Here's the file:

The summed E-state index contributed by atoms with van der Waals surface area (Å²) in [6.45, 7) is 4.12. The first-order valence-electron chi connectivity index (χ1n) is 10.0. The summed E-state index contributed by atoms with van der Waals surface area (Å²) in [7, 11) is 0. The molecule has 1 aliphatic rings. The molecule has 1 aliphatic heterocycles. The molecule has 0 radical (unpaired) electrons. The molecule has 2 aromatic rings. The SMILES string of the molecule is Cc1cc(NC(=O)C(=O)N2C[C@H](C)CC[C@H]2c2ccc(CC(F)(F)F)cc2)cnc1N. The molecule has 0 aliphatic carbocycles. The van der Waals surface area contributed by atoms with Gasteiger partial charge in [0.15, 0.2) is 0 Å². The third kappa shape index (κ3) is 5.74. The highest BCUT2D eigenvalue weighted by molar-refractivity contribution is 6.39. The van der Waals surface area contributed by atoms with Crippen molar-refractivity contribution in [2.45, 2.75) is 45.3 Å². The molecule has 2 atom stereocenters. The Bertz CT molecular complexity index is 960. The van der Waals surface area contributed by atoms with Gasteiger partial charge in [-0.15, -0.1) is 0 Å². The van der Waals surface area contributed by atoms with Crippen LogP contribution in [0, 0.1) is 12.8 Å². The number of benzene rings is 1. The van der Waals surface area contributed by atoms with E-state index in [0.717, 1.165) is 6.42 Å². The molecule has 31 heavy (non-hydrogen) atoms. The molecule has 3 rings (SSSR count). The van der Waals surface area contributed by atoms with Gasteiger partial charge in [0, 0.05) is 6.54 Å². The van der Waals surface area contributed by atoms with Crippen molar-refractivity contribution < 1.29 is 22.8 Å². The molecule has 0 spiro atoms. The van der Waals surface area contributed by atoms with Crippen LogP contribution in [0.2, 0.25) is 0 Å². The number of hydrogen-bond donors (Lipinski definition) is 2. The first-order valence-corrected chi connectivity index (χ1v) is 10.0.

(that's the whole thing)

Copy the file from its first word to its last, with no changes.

The summed E-state index contributed by atoms with van der Waals surface area (Å²) in [6.45, 7) is 4.12. The first-order valence-electron chi connectivity index (χ1n) is 10.0. The summed E-state index contributed by atoms with van der Waals surface area (Å²) in [7, 11) is 0. The molecule has 1 aliphatic rings. The molecule has 1 aliphatic heterocycles. The molecule has 0 radical (unpaired) electrons. The molecule has 2 aromatic rings. The SMILES string of the molecule is Cc1cc(NC(=O)C(=O)N2C[C@H](C)CC[C@H]2c2ccc(CC(F)(F)F)cc2)cnc1N. The molecule has 0 aliphatic carbocycles. The van der Waals surface area contributed by atoms with Gasteiger partial charge in [0.15, 0.2) is 0 Å². The third kappa shape index (κ3) is 5.74. The highest BCUT2D eigenvalue weighted by molar-refractivity contribution is 6.39. The van der Waals surface area contributed by atoms with Crippen molar-refractivity contribution in [2.45, 2.75) is 45.3 Å². The molecule has 2 atom stereocenters. The Bertz CT molecular complexity index is 960. The van der Waals surface area contributed by atoms with Gasteiger partial charge in [-0.15, -0.1) is 0 Å². The van der Waals surface area contributed by atoms with Crippen LogP contribution in [0, 0.1) is 12.8 Å². The number of benzene rings is 1. The van der Waals surface area contributed by atoms with E-state index in [0.717, 1.165) is 6.42 Å². The molecule has 31 heavy (non-hydrogen) atoms. The molecule has 3 rings (SSSR count). The van der Waals surface area contributed by atoms with Gasteiger partial charge in [0, 0.05) is 6.54 Å². The van der Waals surface area contributed by atoms with Crippen molar-refractivity contribution < 1.29 is 22.8 Å². The molecule has 0 spiro atoms. The van der Waals surface area contributed by atoms with Crippen LogP contribution in [0.2, 0.25) is 0 Å². The number of hydrogen-bond donors (Lipinski definition) is 2. The first-order valence-corrected chi connectivity index (χ1v) is 10.0.